Keyframe LfD can be made more robust through automating keyframe generation and through statistical learning. To automate this approach, users first provide high-rate-of-sampling demonstration trajectories of the skill, ideally expressing subtle variation. Demonstration trajectories are aligned using a technique called Dynamic Time Warping [?], which is an algorithmic method to align similar regions in sequential data from one sequence to another. The data points of these temporally aligned demonstration trajectories are clustered into sequential groups across demonstrations. These clusters of robot state data are fitted to learned keyframe distributions, which are used to generate waypoints that the robot follows sequentially to perform a skill. Forming statistical distributions to represent keyframes, as opposed to single points, enables the LfD algorithm to adapt to behavioral restrictions the human operator might decide to place on the robot.
To this end, an algorithm called Concept Constrained Learning from Demonstration integrates behavioral restrictions, communicated by the user, into the keyframe LfD model. These restrictions are dubbed ‘concept constraints’ which represent prohibitions on the behavior of the robot system. This is accomplished by encoding concept constraints as Boolean planning predicates which when combined into logical forumlae and represent a multitude of concurrent constraints on the learning of keyframes. These planning predicates serve as rejection samplers during the distribution learning phase as well as the skill reconstruction phase.
The algorithm follows these broad steps (right to left in the image cluster):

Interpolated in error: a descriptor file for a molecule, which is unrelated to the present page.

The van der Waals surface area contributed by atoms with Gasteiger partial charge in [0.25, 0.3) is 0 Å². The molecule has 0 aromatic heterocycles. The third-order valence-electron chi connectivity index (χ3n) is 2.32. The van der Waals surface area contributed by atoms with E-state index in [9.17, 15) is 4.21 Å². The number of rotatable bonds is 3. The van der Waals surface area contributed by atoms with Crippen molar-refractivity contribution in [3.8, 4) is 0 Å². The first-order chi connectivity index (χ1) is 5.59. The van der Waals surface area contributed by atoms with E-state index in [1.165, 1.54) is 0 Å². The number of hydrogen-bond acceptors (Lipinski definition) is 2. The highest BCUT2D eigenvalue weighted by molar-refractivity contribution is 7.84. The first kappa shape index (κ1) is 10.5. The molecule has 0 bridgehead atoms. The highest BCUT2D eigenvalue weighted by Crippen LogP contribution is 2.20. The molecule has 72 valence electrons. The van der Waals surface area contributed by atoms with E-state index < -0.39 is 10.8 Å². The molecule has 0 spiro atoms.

The first step in CC-LfD, as with most LfD algorithms, is to capture demonstration trajectories provided by human operators. In CC-LfD, robot demonstration trajectories are captured via kinesthetic demonstration. What is unique to the CC-LfD demonstration process is that human teachers can provide constraint annotations. An annotation indicates the spatio-temporal region of a trajectory where a given constraint must hold true. In the published version of this work , this constraint annotation was done manually through programmed arm cuff buttons on the robot during experimentation. However, future work plans to use an augmented reality interface or to utilize a natural language interface.
After capturing demonstration trajectories, an important step is to generate a mapping between the points of one trajectory with points in the other. Under the assumption that a human operator demonstrates repeatedly the same skill, drawing from a consistent skill distribution, it is important to be able to know which regions of one trajectory correspond with regions in another.
One important caveat in this alignment process is that the algorithm takes special note of constraint annotation boundaries, regions in spatio-temporal regions in a trajectory where the set of applied constraints changes.